Restaurants need our help


We’ve already lost at least four year-round restaurants to the pandemic — at least temporarily. The Ritz is taking the winter off because it was down to two staff members. Seaweed’s, a new, promising restaurant, is also closing for the winter after pleading with Oak Bluffs selectmen, unsuccessfully, to let them open just one day a week. Chowder Co. never opened after initial restaurant closures because the bar is such a big space inside, and Beach Road is also closed, at least for now.

According to Bloomberg, more than 110,000 restaurants have closed nationwide since the pandemic began in mid-March.

The year-round restaurant business on the Island has always been precarious. The population shrinks from more than 100,000 in summer to about 17,000 in the wintertime. But the restaurant owners we spoke with have made a conscious decision to stay open in good times and bad. They see it both as a service to year-round residents and a savvy business move to maintain long-term relationships with employees who need the paycheck to survive living on the Island in the off-season. 

The pandemic has hit a lot of businesses hard. Restaurants have suffered, in part, because of the fear some people have of getting the virus from being around others in public. They just don’t want to take a chance eating out.

But restaurants are heavily regulated already, and have taken great strides to protect the public and their employees during the pandemic. They’ve reduced occupancy. They make hand sanitizer available. Masks are worn. They have their restaurants regularly sanitized. And, in some cases, they’ve installed improved ventilation systems.

Maybe customers are getting some of their angst about restaurants by following the lead of Gov. Charlie Baker. We’ve supported most of the governor’s decisions, but while he says these decisions are data-driven, we think he’s wrong about restaurants. According to data collected by the state Department of Public Health, in November restaurants were responsible for 3/10ths of 1 percent of the cases of COVID-19 in Massachusetts, or about 103 cases out of the 26,451 cases last month.

Though sitting in a restaurant is obviously not as safe as being outdoors with a mask on, the way Baker’s acted, you’d think restaurants were the biggest part of the problem with the spread of COVID-19. Bars are completely shut down (not a bad thing), but Baker has more recently imposed nonsensical restrictions on restaurants, like forcing them to serve their last customers by 9:30 pm — as if the virus comes out in abundance late at night. This might make sense in Boston and other big cities, where there are a large volume of year-round restaurants, but on the Island, it’s a lost opportunity — particularly on weekends — to get one more “turn of the tables,” as restaurant owner Mike Santoro put it.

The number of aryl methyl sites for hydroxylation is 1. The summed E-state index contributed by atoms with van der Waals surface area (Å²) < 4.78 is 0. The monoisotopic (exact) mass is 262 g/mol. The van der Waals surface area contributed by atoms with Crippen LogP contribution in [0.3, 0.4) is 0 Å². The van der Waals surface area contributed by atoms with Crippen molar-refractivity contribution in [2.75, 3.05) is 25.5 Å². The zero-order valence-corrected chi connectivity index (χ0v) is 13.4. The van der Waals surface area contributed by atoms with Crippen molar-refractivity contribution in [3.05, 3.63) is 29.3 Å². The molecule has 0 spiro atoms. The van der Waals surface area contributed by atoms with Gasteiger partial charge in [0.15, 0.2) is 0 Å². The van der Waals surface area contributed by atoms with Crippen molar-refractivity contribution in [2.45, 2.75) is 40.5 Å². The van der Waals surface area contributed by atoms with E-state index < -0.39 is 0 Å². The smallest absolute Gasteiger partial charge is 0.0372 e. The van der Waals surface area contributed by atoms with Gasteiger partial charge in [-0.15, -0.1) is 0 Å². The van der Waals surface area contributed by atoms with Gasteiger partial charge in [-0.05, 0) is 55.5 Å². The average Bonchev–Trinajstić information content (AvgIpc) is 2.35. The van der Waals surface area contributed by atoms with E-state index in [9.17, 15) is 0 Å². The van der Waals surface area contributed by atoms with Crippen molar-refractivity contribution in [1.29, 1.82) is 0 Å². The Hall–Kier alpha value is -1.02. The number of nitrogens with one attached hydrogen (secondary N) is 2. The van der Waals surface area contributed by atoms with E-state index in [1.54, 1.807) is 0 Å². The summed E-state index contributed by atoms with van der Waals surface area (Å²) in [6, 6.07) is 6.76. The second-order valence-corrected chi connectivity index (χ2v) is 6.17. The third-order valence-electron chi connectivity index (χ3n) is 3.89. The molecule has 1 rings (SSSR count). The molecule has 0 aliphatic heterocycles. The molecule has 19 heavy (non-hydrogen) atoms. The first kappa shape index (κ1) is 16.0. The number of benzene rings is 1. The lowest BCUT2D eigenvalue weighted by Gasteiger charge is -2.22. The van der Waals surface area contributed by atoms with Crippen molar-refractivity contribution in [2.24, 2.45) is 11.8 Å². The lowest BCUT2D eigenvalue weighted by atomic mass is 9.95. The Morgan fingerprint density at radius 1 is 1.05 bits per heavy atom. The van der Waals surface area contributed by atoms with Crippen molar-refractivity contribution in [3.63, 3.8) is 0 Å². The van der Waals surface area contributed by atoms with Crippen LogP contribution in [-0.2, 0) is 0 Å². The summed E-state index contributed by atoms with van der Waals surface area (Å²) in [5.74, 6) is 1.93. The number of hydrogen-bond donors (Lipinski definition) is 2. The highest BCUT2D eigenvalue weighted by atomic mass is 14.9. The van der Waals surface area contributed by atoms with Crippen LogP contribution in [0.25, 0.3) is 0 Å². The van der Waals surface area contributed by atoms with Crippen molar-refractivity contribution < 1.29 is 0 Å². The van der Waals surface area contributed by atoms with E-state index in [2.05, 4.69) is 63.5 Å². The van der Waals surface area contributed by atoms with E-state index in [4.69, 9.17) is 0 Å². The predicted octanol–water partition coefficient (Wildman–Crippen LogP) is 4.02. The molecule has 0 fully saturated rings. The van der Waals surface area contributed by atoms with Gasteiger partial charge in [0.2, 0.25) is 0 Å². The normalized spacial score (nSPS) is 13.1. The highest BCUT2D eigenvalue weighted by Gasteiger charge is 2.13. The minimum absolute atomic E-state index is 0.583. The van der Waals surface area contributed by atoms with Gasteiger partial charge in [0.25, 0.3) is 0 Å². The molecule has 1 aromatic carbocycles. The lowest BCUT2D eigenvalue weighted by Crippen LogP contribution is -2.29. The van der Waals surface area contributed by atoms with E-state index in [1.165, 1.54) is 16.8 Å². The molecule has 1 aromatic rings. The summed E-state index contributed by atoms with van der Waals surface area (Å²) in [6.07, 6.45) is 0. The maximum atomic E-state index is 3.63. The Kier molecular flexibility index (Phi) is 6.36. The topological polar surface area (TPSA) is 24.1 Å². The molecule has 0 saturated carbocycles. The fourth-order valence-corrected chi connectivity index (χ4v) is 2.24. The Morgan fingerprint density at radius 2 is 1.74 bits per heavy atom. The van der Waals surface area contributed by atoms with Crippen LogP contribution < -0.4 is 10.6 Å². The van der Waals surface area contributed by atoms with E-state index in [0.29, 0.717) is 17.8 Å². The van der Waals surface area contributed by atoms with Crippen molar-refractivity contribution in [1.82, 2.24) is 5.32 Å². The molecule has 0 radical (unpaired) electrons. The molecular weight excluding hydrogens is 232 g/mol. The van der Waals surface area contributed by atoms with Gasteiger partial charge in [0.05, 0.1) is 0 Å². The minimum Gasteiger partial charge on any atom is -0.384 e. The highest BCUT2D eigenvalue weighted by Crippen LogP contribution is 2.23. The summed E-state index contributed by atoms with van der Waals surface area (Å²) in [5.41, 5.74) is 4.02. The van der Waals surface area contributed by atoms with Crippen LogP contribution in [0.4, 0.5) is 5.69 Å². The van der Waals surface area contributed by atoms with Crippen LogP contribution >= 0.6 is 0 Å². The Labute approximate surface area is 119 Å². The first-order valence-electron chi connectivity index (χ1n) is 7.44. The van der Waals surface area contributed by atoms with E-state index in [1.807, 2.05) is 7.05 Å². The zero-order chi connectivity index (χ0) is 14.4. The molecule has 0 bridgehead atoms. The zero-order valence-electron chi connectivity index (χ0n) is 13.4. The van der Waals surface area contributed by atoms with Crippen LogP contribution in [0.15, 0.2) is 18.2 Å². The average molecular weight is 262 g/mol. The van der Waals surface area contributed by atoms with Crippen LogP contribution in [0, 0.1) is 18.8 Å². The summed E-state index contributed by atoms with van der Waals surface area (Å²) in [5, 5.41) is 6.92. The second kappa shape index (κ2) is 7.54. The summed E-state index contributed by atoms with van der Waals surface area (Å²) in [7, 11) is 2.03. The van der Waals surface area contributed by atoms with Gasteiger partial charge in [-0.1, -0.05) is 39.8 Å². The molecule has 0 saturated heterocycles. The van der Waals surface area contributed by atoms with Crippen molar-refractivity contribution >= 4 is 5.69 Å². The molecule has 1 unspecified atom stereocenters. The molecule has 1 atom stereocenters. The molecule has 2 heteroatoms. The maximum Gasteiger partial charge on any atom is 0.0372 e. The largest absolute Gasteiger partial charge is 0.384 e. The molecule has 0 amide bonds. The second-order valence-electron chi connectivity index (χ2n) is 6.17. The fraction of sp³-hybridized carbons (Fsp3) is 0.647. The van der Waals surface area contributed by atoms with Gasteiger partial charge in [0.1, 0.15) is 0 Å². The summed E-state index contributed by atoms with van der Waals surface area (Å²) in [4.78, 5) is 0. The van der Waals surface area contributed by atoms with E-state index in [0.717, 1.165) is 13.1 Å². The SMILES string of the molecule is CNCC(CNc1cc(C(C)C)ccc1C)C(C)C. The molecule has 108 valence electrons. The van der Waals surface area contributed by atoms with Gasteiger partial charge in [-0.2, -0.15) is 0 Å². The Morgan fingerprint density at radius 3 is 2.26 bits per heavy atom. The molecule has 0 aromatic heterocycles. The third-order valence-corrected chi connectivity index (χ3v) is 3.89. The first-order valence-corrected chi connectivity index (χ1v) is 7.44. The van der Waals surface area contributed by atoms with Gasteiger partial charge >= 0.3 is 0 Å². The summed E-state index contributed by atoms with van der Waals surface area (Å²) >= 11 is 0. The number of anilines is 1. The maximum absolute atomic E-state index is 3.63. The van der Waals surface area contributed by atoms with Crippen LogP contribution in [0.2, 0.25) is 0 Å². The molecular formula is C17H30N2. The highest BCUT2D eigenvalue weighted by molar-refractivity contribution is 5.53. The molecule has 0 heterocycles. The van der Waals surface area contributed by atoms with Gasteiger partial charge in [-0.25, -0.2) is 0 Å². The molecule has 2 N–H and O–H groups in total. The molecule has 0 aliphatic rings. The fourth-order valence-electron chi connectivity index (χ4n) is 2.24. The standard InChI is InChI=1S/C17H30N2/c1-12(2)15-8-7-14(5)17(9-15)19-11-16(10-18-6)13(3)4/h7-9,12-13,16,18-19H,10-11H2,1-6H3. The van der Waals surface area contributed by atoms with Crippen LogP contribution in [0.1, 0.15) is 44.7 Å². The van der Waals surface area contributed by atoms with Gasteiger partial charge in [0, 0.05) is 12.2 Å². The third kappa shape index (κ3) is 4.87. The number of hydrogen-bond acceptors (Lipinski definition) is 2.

As of last Sunday, restaurants have to limit a customer’s visit to 90 minutes, and require them to wear a mask at all times unless they’re eating food or sipping a drink. (Previously, you could take off your mask when safely sitting with your party — presumably people in your family.) The number of people at a table is now limited to six people, from 10. Hard to argue with that.

But all of these restrictions collectively just make a tough business tougher on the Island. Our restaurants need your help.

What they really need is a government boost, but that doesn’t seem to be coming anytime soon from the state or the feds. Local boards were helpful early on, but it might be worth considering allowing these restaurants to open and close with more flexibility.

Restaurant owners shared some things you could do to assist them. They suggest you buy gift certificates for presents this year (Martha’s Vineyard Bank has a cool Lift certificate program), go out to eat or for takeout at least once a week, order online when available, show some patience to their worn-out employees, and, of course, wear a mask. 

Also tip your waiters, waitresses, and yes, your takeout folks generously.

We can get through this — well-fed and together.



  1. Restaurants have suffered in part because an educated public is listening to the science that tells us indoor restaurant dining is risky: “When scientists think of the perfect setting for coronavirus transmission, they describe an indoor space where people from various households gather. The people might be six feet apart, but they are still sharing the same space and air with strangers for longer than they do in most public settings. It’s a place where people linger, take their masks down, and speak and laugh with one another.” No one should be brow beating, guilt-tripping or in any way encouraging the public to think they are not supporting their neighborhood restaurants by sticking only to take-out, gift cards and generous tipping. No indoor dining. No one should choose to help a business stay open at the expense of the life and health of themselves, their loved ones, and the community. Responsible people are not dining inside restaurants at all. No one should be asking us to go out to eat, not restaurant owners, not this newspaper, especially now with the unchecked, rising community spread. Scientists have been telling us this since the beginning, and as time goes on, there is more and more evidence supporting the dangers of spread in restaurants, even with spaced tables and ventilation.

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